Yuki tsumugi silk

Yuki tsumugi silk Yuki tsumugi

Woven silk cherished and loved since the Nara period
Luxurious textile woven with the highest quality threads


What is Yuki tsumugi silk ?

Yuki tsumugi silk is produced principally in the reaches of the Kinugawa River that straddles the Ibaraki and Tochigi prefectures. The Japanese name Yuki tsumugi comes from the name of a feudal lord during the Kamakura period (1185-1333), Yuki. Although it is considered a luxury fabric today, Yuki tsumugi silk originally started as a subsidiary business of the silk production in the region. Yuki tsumugi silk kimonos are characterized by their lightness, softness, and excellent heat retaining-properties. The threads are extracted from yarn handspun from silk floss. Silk floss are silk filaments made by boiling cocoons and gently unwinding the strands that contain air, which deliver a comfortable and gentle touch. Threads maintain their high quality without getting damaged over time. In fact, time enriches the appealing texture and increases the comfort of the fit. Therefore, Yuki tsumugi silk textile is one of the most outstanding Japanese silk fabrics that are passed down for generations.


Yuki tsumugi silk - History Photo:Ibaraki-Prefectural Tourism & Local Products Association

The history of Yuki tsumugi silk goes back to the Nara period (710-794), when Ibaraki prefecture was called Hitachi province. This textile is believed to have been paid to the Imperial Court as a tribute. Known as "Ashiginu" at the time, the forerunner of Yuki tsumugi silk was a silk textile woven with thick, handspun threads. With the renaming of the textile to Yuki tsumugi during the Kamakura period (1185-1333), its nationwide name recognition increased. During the Edo period (1603-1868), Tadatsugu INA, a local governor of the shogunate was active in promoting and improving Yuki tsumugi silk and a new dyeing technique was developed. The technique of tate yoko kasuri, which means vertical horizontal woven fabric, was invented in the late Taisho period (1912-1926) and yielded a significant quality improvement. An ordinary kasuri or woven fabric technique includes binding up either warp or weft threads (two basic components of thread) before weaving, but tate yoko kasuri technique is a combination of the two. Weaving with thousands of threads requires subtle craftsmanship. Post WWII technological reform led to vastly refined kasuri patterns with fine threads increasing the lightness of the fabric even more.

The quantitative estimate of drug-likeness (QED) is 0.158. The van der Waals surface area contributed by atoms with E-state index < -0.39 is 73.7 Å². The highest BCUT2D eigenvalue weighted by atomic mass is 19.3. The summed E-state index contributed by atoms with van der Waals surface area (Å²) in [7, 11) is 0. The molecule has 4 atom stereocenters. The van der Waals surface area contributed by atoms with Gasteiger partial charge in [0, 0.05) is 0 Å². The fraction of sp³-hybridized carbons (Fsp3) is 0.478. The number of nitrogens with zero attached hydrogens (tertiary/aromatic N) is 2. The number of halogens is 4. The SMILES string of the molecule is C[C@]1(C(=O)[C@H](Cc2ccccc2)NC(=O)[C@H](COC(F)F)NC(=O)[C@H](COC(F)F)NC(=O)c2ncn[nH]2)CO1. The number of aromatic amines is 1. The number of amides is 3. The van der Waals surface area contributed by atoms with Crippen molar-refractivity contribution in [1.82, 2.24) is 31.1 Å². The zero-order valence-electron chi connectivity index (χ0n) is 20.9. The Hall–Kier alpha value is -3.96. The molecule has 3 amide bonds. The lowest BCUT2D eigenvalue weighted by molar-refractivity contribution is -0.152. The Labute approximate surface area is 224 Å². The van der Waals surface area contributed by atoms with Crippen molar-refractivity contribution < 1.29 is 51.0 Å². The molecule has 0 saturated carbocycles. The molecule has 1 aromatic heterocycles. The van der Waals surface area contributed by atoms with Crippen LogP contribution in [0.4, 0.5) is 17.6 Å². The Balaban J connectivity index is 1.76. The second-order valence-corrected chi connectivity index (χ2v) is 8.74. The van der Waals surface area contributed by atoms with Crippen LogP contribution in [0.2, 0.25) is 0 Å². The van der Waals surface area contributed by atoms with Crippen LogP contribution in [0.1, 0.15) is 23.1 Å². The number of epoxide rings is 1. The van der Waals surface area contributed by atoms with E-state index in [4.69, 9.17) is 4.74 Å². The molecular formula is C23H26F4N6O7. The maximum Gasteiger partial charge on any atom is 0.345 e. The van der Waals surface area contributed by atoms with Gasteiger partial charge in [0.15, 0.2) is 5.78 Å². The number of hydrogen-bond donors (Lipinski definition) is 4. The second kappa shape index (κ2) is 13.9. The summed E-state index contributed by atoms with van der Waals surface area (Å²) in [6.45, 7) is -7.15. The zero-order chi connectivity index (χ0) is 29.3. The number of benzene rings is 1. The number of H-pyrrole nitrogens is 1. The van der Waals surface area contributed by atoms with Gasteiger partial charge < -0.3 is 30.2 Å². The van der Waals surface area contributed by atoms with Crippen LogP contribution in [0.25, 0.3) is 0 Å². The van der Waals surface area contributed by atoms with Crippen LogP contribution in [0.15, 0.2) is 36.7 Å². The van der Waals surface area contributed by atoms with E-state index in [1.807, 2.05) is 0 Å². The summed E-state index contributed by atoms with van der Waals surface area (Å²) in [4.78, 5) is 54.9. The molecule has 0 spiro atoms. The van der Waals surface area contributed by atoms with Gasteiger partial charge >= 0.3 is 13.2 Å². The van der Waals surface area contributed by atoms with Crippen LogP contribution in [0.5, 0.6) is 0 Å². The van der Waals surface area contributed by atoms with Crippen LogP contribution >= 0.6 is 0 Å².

General Production Process

  1. 1. Silk floss production Producing silk floss is so difficult to master that it is said to take "eight years for spreading out silk floss and three years for spinning threads".
    Cocoons are boiled in sodium bicarbonate water for two hours, then the boiled softened cocoons are gently spread out and laid in ordinary temperature water. Five to six sheets overlap each other to make a sheet of floss. Fifty sheets of floss is equivalent to a single hakari unit of measurement. A bolt of Yuki tsumugi silk fabric requires about seven hakari or 250 sheets of floss.
  2. 2. Spinning into yarn Spinning into yarn is called ito tsumugi in Japanese. It is a process of spreading out silk floss and winding it around a bamboo tube that has a corn pith attached.
    The wound floss spins while the strands are pulled out by one hand and collected by the other. This technique requires many years of practice.